11. In any case, the interpretation of the terms of the tender is to be left solely to the domain of the authority inviting the tender. This Court in its power of judicial review under Article 226 of the Constitution cannot step into the shoes of the executive authority or agency, or “second-guess” its interpretation. In the absence of patent arbitrariness, mala fides or illegality in the decision-making process of the authority, the Court cannot interfere with the grant of a tender by the public authority; the authority must have the freedom of contract. What the petitioner contends, and asks from the Court, in the present case, is that a certain tender condition should not be strictly enforced by the public authority; in other words, it seeks relaxation of a tender condition stipulated in the NIT. Besides the fact that this Court’s power under Article 226 does not extend to granting relaxations of tender requirements stipulated in the NIT, such an exercise in case of mandatory preconditions is fraught and should not usually be done by the public authorities as well. Relaxation of mandatory conditions of an NIT should be resorted to rarely, preferably when the tender stipulations permit such relaxations, since such relaxation usually is a breeding ground for corruption, favouritism and arbitrariness. The Supreme Court cautioned against such relaxation of mandatory conditions in its decision in West Bengal State Electricity Board v. Patel Engineering, I (2001) SLT 534=I (2001) CLT 103 (SC)=AIR 2001 SC 682, where the Court held:
“The controversy in this case has arisen at the threshold. It cannot be disputed that this is an international competitive bidding which postulates keen competition and high efficiency. The bidders have or should have assistance of technical experts. The degree of care required in such a bidding is greater than in ordinary local bids for small works. It is essential to maintain the sanctity and integrity of process of tender/bid and also award of a contract. The appellant, respondent Nos.1 to 4 and respondent Nos.10 & 11 are all bound by the ITB which should be complied with scrupulously. In a work of this nature and magnitude where bidders who fulfil pre- qualification alone are invited to bid, adherence to the instructions cannot be given a go-bye by branding it as a pedantic approach otherwise it will encourage and provide scope for discrimination, arbitrariness and favouritism which are totally opposed to the Rule of law and our Constitutional values. The very purpose of issuing Rules/instructions is to ensure their enforcement lest the Rule of law should be a causality. Relaxation or waiver of a rule or condition, unless so provided under ITB, by the State or its agencies (the appellant) in favour of one bidder would create justifiable doubts in the minds of other bidders, would impair the rule of transparency and fairness and provide room for manipulation to suit the whims of the State agencies in picking and choosing a bidder for awarding contracts as in the case of distributing bounty or charity. In our view such approach should always be avoided. Where power to relax or waive a rule or a condition exists under the Rules, it has to be done strictly in corpulence with the Rules. We have, therefore, no hesitation in concluding that adherence to ITB or Rules is the best principle to be followed, which is also in the best public interest.”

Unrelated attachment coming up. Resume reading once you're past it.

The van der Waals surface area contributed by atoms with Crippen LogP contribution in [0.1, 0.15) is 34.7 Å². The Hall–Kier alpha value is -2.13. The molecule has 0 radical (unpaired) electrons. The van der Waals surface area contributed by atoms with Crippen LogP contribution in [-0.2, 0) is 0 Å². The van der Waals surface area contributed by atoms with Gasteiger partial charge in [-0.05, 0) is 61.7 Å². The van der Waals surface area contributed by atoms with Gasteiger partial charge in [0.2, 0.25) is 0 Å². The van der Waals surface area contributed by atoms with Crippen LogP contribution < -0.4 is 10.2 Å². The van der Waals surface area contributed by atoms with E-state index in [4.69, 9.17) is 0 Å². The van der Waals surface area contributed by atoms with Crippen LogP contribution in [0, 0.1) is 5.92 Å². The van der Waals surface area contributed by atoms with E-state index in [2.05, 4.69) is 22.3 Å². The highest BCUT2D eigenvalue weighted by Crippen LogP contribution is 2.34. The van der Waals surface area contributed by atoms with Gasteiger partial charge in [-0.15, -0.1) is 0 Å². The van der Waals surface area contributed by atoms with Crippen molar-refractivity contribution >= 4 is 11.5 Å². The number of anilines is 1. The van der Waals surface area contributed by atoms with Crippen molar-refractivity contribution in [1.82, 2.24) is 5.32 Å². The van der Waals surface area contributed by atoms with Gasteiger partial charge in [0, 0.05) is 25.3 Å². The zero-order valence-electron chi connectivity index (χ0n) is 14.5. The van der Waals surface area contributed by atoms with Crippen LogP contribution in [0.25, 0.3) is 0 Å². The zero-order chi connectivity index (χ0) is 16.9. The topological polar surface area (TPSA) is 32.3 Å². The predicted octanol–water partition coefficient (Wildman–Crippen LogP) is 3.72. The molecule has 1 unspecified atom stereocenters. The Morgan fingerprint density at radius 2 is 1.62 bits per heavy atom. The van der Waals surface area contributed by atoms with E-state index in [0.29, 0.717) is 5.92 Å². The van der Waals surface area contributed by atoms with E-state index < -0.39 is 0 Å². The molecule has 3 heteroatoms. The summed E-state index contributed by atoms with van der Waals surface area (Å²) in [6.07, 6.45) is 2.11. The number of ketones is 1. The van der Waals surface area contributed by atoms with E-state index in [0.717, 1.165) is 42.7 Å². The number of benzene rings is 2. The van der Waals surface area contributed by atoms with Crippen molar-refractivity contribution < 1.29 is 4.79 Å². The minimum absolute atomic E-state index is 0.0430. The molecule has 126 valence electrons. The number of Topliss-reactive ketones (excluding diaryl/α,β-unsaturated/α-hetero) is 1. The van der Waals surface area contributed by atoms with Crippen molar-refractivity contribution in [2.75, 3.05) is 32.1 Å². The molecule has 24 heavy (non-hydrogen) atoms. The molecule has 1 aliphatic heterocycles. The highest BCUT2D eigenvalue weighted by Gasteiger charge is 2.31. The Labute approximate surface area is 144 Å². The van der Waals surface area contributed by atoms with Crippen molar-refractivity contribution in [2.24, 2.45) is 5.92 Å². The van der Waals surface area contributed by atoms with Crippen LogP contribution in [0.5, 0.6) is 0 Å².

12. In the present case, undoubtedly,
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Clause 9.2(f) of the NIT lays down a mandatory requirement — that of furnishing work experience certificate for the whole of the three previous financial years. All of the requirements under Clause 9 are clearly obligatory, since Clause 9 itself specifies that “in the absence of any of the above document/information, the offer shall be summarily rejected without making any further reference to the bidder in this regard.” Since the consequence of not furnishing the work experience certificate was that the bid would be summarily rejected, it is clear that Clause 9.2(f) was a mandatory condition which had to be fulfilled for the petitioner’s bid to be found technically compliant. Since the petitioner had not furnished the work experience certificate for the period of 1.4.2014 to 31.7.2014, its work experience certificate for financial year 2014-15 was incomplete. In the absence of such a certificate, the authority was justified in rejecting the petitioner’s bid as not fulfilling the technical conditions. 13. Mr. Gogna had urged that other bidders, whose tenders were found to be compliant, had in fact not fulfilled the criteria spelt out and that this Court should intervene. On this aspect, the Court is of opinion that the objections articulated are a matter for decision by the respondent agency, which has not as yet awarded the contract; it would consider them appropriately. 14. For the above reasons, the writ petition is unmerited and is dismissed without order on costs. Writ Petition dismissed.